What is holding women back?

The female workforce is underrepresented in the labour market, politics and top positions in firms, and women tend to work more in part-time jobs, which typically offer fewer opportunities for career progression, limiting their full potential.

Female startups and scale-ups are still rare, with a share of female founders of 23% in the United States, 20% in the United Kingdom and 11% in the European Union.

Female-funded firms in the European Union and neighbouring countries find a lack of access to finance to be one of their greatest obstacles. Furthermore, the financing mix of female entrepreneurs is less diversified than that of their male counterparts, with equity more likely to come from themselves, family or friends.


Female-funded companies get public support, but this is mostly in the form of grants to get up and running. They have much more limited access to the wider range of growth finance.

Financial opportunities to back women-led businesses are less prominent, with a lack of balance even in the startup sector. Business angels play a smaller role in the equity mix of female-founded startups (10% vs. more than 20% for male-led startups), as do venture capital funds.

Moreover, men are 3.1 times more likely than women to work in the ICT sector, and the current digital-led economy places more obstacles in the path of female labour. This gap is also evident in the application of cutting-edge technologies by companies, with women-led firms being less likely to apply them.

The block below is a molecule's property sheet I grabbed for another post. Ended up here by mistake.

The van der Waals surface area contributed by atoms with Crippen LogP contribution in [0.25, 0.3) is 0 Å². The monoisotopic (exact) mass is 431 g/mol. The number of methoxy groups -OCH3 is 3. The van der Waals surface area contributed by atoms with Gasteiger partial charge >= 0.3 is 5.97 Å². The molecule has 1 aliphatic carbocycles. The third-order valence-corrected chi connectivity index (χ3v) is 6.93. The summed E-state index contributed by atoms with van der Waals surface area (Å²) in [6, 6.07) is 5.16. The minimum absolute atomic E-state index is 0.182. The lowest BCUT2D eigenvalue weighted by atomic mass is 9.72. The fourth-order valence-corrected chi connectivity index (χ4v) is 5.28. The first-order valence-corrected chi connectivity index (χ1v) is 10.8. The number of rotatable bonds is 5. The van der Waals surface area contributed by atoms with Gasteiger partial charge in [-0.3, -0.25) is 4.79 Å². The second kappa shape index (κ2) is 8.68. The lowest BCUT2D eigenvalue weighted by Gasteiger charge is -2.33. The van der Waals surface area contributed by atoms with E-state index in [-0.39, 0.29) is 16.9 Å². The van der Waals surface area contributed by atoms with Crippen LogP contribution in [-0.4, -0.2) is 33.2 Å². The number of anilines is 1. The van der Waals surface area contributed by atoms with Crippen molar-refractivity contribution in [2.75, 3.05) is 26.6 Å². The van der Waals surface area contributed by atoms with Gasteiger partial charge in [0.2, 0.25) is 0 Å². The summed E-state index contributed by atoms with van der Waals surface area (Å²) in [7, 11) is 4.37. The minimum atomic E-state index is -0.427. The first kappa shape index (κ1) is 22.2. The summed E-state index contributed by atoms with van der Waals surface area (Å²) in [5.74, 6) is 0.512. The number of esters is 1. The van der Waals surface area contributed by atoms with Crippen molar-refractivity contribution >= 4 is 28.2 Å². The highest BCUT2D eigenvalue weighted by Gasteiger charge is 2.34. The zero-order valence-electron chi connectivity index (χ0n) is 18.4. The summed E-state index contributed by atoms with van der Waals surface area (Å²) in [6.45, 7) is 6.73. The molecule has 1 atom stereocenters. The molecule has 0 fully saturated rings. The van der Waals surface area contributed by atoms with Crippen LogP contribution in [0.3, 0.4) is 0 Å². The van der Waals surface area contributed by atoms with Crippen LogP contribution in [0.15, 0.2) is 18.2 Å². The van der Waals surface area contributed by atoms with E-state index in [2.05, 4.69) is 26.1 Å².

Skills gaps are one of the biggest obstacles for women in business, as they are for male-led companies based in the European Union. Neighbouring countries have the same disadvantage, with political instability playing an important role in discouraging women.

Building female-friendly entrepreneurial ecosystems in Europe

Evidence suggests that women-led firms are more vulnerable to the effects of shocks and recessions, and COVID-19 has not been an exception to this. At the same time, many female-led firms have been resilient and have successfully adapted their business by shifting their firms online and towards new forms of product delivery, in a comparable way to male-led firms. Stepping up efforts to achieve gender parity is needed to live up to global and EU commitments, and to roll back recent gender equality setbacks. This includes putting in place proper social infrastructure, regulations and taxation incentives so that women are not prevented from working or setting up a business in the first place.